South Miami — Where everyone knew your name

The city of South Miami (formerly Larkin’s) was located in an area that was once part of America’s last frontier. Pioneers settled into a region called, by the Tequesta Indians, the Little Hunting Ground (Coconut Grove) and the Big Hunting Ground. (Cutler Ridge).

A wagon trail connected the two areas and became what is known today as the Old Ingram Highway.

Settlers flocked to the area and a city was born. The first school building was erected in 1898 at the southeast corner of Sunset Drive and Erwin Road. (SW 52nd Avenue).

In 1904 the Florida East Coast railroad extended its trunk line from Miami to Homestead, thus opening up the entire frontier. Freight service was established and Larkin’s became a regular stop, thanks to Henry Flagler, a railroad tycoon.

In 1925 the Florida real estate boom made for phenomenal growth as construction projects began springing up everywhere.
Some of the prominent names at the time were; the Larkins, Stoms, Paxsons, Shelleys, Fosters, Barrs, Meyers, Stangs, Dorns and the Martins. The Federal Marshal was William Weaver, who later became the city’s first Police Chief.

In 1926 an incorporation committee headed by J. Lamar Paxson succeeded in getting the name Larkins changed to South Miami.
Eventually, two old Florida families, the Dorns and Martins merged, forming the Dorn Martin Drug Company, the area’s first and only drug store.

Tragically, in 1940, The Angel of Death struck at the corner of US-1 and Red Road. A fast moving Florida East Coast railroad train struck the automobile in which Doc Martin and his wife were occupants, killing both of them instantly. It was a time for great mourning for Doc Martin was loved by everyone.

A SHORT HISTORY
In the year 1898, South Miami was called Larkin, named after its first Postmaster Wilson A. Larkin. The first school was erected at the corner of Erwin Road and Sunset Drive. It was built by A.H. Ramsey and John Burtashaw, W.A. Larkin’s father-in-law and close family member.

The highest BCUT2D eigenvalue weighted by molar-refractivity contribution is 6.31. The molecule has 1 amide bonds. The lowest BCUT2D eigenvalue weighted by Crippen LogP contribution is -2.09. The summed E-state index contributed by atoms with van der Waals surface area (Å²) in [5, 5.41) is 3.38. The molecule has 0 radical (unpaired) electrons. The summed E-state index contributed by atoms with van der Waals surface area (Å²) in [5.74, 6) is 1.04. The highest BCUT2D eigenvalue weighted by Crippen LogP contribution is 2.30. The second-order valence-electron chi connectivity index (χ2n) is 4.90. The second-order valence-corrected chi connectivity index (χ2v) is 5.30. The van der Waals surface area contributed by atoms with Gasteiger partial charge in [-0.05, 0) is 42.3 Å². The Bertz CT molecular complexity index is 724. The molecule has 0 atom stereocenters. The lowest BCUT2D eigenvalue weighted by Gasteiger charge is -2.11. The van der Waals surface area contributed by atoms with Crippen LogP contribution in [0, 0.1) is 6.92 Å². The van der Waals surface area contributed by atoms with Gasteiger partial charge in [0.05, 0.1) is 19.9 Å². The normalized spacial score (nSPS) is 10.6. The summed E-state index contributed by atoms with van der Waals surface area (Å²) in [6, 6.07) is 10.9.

In 1900, a census taker by the name of W.A. Hobbs built the first stone house on Battersea Road and the Old Ingram Highway.

The first man to be charged with the health of the residents was O.O. Underwood, who, incidentally, purchased the first fire truck for the area.

The city’s first mayor was W.A. Foster, an ex-judge, while J.L. Paxson, John Barrs, John Meyers, W.G. Stang, R.L.Martin, J.B. Jones and Harold Dorn were the city’s first aldermen.

After constant wrangling, the City of Larkin received its charter in 1927 and changed its name to the City of South Miami.

In 1931, the charter for the City of South Miami was surrendered, but it was later restored in 1932, on the grounds that no provisions had been made to take care of the city’s creditors. After 1932, all attempts to surrender the charter failed and the name, City of South Miami was here to stay.

In 1953, a city manager form of government was established and Leonard Bishop, an avid pigeon enthusiast, was appointed South Miami’s first city manager and Sylva Martin was the city clerk.
(Chapters 1 and 2 are available online at: www.communitynewspapers.com)

ABOUT THE AUTHOR
Edward M. Longo was born in Mount Vernon, New York, in 1934. At the age of 14 months, he, along with his entire family, moved to South Florida and settled in the little town of South Miami.

During his years of schooling, he attended South Miami Elementary, Coconut Grove Elementary, Ponce De Leon Senior High and graduated from Coral Gables Senior High in Back in 1952. In 1953 he attended the University of Florida, in 1954 and 1955 the University of Miami and in 1957 the University of Maryland.

In 1972 he earned an Associate of Arts degree from Miami Dade Community College.

He was drafted in 1956 and served two years with the US Army in Germany plus 6 years in the active reserves.

After completing his tour of duty in 1958, he returned to the city and remained in the immediate area for 80 years.

This is his first novel, and is 100% factual. Only the names have been changed to protect the guilty.

Read chapters 3 and 4 > http://www.communitynewspapers.com/south-miami/chapter-3-tilling-the-soil-chapter-4-the-war-years/


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